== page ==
PJ Tucker and Luc Mbah a Moute might not have Anderson’s shooting stroke—few do—but they have enough to get by on that end. Meanwhile, they’re serious disruptors on the defensive end, which Anderson is in his own right, but more so in a sense that’s likely to drive his own coach to reach for a bottle.
So, in his second year in Houston, as the other members of the 2017’s Houston renaissance continued to star and thrive, Anderson took a back seat. He played less, started less, and shot less (though he still launched from deep about as often and well as any big in the league).
Come the playoffs, his minutes really fell off. Anderson served as a fairly prominent rotation player in Houston’s first-round victory over the Minnesota Timberwolves but accepted a further reduced role in Houston’s second-round handling of the Utah Jazz. With a series looming against the monstars, the general expectation was that Anderson would remain firmly planted on the bench.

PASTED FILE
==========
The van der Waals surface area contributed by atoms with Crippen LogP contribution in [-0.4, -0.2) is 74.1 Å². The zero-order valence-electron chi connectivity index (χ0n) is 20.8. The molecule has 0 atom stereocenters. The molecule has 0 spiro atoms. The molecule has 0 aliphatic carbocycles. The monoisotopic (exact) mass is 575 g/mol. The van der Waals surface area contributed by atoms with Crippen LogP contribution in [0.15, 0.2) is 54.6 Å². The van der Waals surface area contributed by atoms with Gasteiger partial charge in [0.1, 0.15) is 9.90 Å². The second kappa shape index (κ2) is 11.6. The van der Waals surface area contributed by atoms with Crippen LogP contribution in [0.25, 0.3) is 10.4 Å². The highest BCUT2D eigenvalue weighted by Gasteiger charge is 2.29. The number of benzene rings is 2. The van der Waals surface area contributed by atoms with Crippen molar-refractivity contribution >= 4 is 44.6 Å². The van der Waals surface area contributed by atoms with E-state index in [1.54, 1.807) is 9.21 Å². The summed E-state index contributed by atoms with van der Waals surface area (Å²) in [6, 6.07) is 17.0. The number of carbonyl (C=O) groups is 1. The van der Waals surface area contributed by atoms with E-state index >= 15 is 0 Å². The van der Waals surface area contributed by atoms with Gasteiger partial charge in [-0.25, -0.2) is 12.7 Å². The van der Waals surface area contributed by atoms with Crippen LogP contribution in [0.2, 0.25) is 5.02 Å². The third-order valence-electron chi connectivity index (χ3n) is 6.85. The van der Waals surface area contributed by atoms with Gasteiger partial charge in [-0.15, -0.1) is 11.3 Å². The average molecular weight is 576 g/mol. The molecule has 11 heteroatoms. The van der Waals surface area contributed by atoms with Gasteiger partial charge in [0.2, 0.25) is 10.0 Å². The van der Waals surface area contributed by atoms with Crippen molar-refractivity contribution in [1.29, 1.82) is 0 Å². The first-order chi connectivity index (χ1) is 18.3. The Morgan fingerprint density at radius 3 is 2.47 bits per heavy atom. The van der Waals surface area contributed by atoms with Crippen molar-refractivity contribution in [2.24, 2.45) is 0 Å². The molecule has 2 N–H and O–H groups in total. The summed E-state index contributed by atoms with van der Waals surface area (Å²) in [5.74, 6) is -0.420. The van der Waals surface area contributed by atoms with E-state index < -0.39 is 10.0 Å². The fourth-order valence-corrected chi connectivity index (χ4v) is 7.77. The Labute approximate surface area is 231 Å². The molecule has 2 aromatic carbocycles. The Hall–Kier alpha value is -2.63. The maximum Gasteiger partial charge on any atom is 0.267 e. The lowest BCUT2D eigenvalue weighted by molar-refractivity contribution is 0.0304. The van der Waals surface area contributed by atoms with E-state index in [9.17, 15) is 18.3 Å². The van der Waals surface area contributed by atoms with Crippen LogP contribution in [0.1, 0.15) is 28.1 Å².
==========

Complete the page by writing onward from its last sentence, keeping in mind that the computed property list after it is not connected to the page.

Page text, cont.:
It was, therefore, quite the surprise when Anderson started the second quarter of Game 1 of the Western Conference Finals. Immediately, it was evident why blog boys far and wide had anticipated seeing Anderson in more of a cheerleader’s role. Seconds into Anderson’s first and only stint of the game, David West jostled with him for post position. Anderson committed a foul. Golden State inbounded the ball from the sideline, and this happened:
Anderson fails to step far enough to dissuade Klay Thompson from launching a three out of a dribble-hand-off, and the second-greatest shooter of all-time gets a premium look. Against Thompson, you have to know better, and you have to execute better. It was this type of inattentive and bad defense that allowed Thompson to attempt an inexcusable 15 threes in Game 1.
In his five minutes on the court, Anderson did some positive things, like helping to force a switch and then intelligently spacing the floor:
But for the most part, he got picked on defensively…relentlessly: